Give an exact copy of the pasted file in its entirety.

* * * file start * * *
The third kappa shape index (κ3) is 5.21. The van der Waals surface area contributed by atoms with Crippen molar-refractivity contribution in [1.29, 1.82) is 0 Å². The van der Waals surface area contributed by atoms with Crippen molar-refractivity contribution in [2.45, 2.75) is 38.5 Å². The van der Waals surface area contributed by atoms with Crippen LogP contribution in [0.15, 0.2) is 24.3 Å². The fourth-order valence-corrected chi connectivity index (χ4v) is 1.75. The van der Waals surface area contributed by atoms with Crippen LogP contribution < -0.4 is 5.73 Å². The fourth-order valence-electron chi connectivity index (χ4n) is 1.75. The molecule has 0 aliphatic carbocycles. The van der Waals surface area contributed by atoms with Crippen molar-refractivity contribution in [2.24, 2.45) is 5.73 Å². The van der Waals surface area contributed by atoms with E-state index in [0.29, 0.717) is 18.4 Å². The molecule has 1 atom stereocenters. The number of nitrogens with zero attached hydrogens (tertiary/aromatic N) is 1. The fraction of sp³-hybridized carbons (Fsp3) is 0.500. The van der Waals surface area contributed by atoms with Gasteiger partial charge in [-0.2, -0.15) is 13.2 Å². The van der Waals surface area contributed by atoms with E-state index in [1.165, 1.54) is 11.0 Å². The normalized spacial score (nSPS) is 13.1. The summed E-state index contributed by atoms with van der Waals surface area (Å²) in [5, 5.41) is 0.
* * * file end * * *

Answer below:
The third kappa shape index (κ3) is 5.21. The van der Waals surface area contributed by atoms with Crippen molar-refractivity contribution in [1.29, 1.82) is 0 Å². The van der Waals surface area contributed by atoms with Crippen molar-refractivity contribution in [2.45, 2.75) is 38.5 Å². The van der Waals surface area contributed by atoms with Crippen LogP contribution in [0.15, 0.2) is 24.3 Å². The fourth-order valence-corrected chi connectivity index (χ4v) is 1.75. The van der Waals surface area contributed by atoms with Crippen LogP contribution < -0.4 is 5.73 Å². The fourth-order valence-electron chi connectivity index (χ4n) is 1.75. The molecule has 0 aliphatic carbocycles. The van der Waals surface area contributed by atoms with Crippen molar-refractivity contribution in [2.24, 2.45) is 5.73 Å². The van der Waals surface area contributed by atoms with E-state index in [0.29, 0.717) is 18.4 Å². The molecule has 1 atom stereocenters. The number of nitrogens with zero attached hydrogens (tertiary/aromatic N) is 1. The fraction of sp³-hybridized carbons (Fsp3) is 0.500. The van der Waals surface area contributed by atoms with Gasteiger partial charge in [-0.2, -0.15) is 13.2 Å². The van der Waals surface area contributed by atoms with E-state index in [1.165, 1.54) is 11.0 Å². The normalized spacial score (nSPS) is 13.1. The summed E-state index contributed by atoms with van der Waals surface area (Å²) in [5, 5.41) is 0.